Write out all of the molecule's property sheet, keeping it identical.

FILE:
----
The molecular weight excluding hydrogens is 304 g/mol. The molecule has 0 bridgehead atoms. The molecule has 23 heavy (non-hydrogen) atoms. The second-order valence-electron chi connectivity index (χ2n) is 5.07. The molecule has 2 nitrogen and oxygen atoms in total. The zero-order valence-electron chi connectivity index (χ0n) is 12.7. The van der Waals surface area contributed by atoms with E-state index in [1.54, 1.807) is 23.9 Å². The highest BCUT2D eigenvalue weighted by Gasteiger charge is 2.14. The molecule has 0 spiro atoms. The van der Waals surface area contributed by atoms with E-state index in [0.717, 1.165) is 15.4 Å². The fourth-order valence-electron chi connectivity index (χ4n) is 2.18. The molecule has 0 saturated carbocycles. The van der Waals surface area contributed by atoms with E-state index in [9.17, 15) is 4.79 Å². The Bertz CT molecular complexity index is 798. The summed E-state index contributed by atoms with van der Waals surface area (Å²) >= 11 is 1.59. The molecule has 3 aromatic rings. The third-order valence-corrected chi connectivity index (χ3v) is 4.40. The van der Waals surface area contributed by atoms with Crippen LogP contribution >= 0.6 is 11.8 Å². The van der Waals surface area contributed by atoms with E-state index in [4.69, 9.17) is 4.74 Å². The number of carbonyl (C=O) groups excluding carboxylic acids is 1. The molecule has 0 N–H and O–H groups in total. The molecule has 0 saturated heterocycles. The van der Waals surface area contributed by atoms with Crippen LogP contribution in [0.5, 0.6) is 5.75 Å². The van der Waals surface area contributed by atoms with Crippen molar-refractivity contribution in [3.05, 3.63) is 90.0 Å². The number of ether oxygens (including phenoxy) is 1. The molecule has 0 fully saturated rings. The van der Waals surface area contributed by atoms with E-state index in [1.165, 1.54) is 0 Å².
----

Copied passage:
The molecular weight excluding hydrogens is 304 g/mol. The molecule has 0 bridgehead atoms. The molecule has 23 heavy (non-hydrogen) atoms. The second-order valence-electron chi connectivity index (χ2n) is 5.07. The molecule has 2 nitrogen and oxygen atoms in total. The zero-order valence-electron chi connectivity index (χ0n) is 12.7. The van der Waals surface area contributed by atoms with E-state index in [1.54, 1.807) is 23.9 Å². The highest BCUT2D eigenvalue weighted by Gasteiger charge is 2.14. The molecule has 0 spiro atoms. The van der Waals surface area contributed by atoms with E-state index in [0.717, 1.165) is 15.4 Å². The fourth-order valence-electron chi connectivity index (χ4n) is 2.18. The molecule has 0 saturated carbocycles. The van der Waals surface area contributed by atoms with E-state index in [9.17, 15) is 4.79 Å². The Bertz CT molecular complexity index is 798. The summed E-state index contributed by atoms with van der Waals surface area (Å²) >= 11 is 1.59. The molecule has 3 aromatic rings. The third-order valence-corrected chi connectivity index (χ3v) is 4.40. The van der Waals surface area contributed by atoms with Crippen LogP contribution >= 0.6 is 11.8 Å². The van der Waals surface area contributed by atoms with E-state index in [4.69, 9.17) is 4.74 Å². The number of carbonyl (C=O) groups excluding carboxylic acids is 1. The molecule has 0 N–H and O–H groups in total. The molecule has 0 saturated heterocycles. The van der Waals surface area contributed by atoms with Crippen LogP contribution in [0.5, 0.6) is 5.75 Å². The van der Waals surface area contributed by atoms with Crippen molar-refractivity contribution in [3.05, 3.63) is 90.0 Å². The number of ether oxygens (including phenoxy) is 1. The molecule has 0 fully saturated rings. The van der Waals surface area contributed by atoms with E-state index in [1.165, 1.54) is 0 Å².